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PostPosted: Wed May 01, 2013 6:52 pm 
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Beaver.


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PostPosted: Wed May 01, 2013 7:18 pm 
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Joined: Tue Feb 21, 2012 2:50 pm
Wax on, wax off. Wax on, wax off.


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PostPosted: Wed May 01, 2013 8:15 pm 
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Hmmm. The transfer doesn't look stunning from the screencaps. Hope this is one of those that looks better in motion.


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PostPosted: Wed May 01, 2013 8:57 pm 
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Rats - this sure looks like another French DNR mess that this time MoC got stuck with. Let's hope it's not as bad as Children of Paradise and is better in motion.


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PostPosted: Wed May 01, 2013 9:43 pm 
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Funny how Gary calls it a positive that the image is "consistent" and that "once he gave in and 'accepted'" the video, he enjoyed the presentation.


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PostPosted: Thu May 02, 2013 5:09 am 
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Don't blame Gary, I'm sure he/s trying to make the best of a not ideal situation.

Let's all wait and see when we get the goddam disc.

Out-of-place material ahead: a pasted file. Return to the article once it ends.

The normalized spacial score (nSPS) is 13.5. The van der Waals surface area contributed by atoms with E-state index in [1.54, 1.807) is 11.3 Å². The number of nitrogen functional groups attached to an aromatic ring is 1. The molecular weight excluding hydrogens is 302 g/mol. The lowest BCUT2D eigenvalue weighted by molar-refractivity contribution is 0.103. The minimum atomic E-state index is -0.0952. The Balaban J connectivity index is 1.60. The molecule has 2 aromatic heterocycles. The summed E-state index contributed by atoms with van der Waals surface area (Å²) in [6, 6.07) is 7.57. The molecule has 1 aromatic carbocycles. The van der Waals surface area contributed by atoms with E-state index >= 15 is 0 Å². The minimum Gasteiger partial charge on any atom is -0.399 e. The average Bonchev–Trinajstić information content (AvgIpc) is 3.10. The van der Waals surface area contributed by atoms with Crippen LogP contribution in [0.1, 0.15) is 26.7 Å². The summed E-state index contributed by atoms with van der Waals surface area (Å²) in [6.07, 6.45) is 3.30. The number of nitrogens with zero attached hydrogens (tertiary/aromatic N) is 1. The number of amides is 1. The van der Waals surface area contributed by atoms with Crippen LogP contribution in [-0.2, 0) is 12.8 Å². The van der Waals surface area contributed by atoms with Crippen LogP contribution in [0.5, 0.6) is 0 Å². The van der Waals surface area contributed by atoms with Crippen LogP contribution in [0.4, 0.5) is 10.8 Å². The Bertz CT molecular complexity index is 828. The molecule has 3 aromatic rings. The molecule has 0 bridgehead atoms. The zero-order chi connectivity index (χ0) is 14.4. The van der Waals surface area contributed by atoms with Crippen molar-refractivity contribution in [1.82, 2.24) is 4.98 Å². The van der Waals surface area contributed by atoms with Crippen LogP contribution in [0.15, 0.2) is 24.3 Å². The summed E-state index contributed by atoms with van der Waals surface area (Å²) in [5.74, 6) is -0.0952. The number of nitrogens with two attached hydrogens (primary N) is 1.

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PostPosted: Thu May 02, 2013 5:58 am 
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Companies are going to have to start rejecting these kinds of 'restorations'. It doesn't do their reputations any good and the culprits might get the message.


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PostPosted: Thu May 02, 2013 7:11 am 
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I'm playing the checkdisc now, and I'm not convinced that it's a DNR smear-job - I can certainly see what looks like authentic film grain, there's plenty of facial detail, and I'm very happy to confirm that it looks considerably better in motion than the Beev's screencaps suggest. The image is certainly a tad soft, but it's still obviously HD.

In fact, given this film's production circumstances, which are described in detail in the extras (film stock was so limited that Clouzot had to put up with a shooting ratio of something like 2:1, which must have been a challenge and a half for a perfectionist like him), I'm actually pleasantly surprised that it looks as good as it does.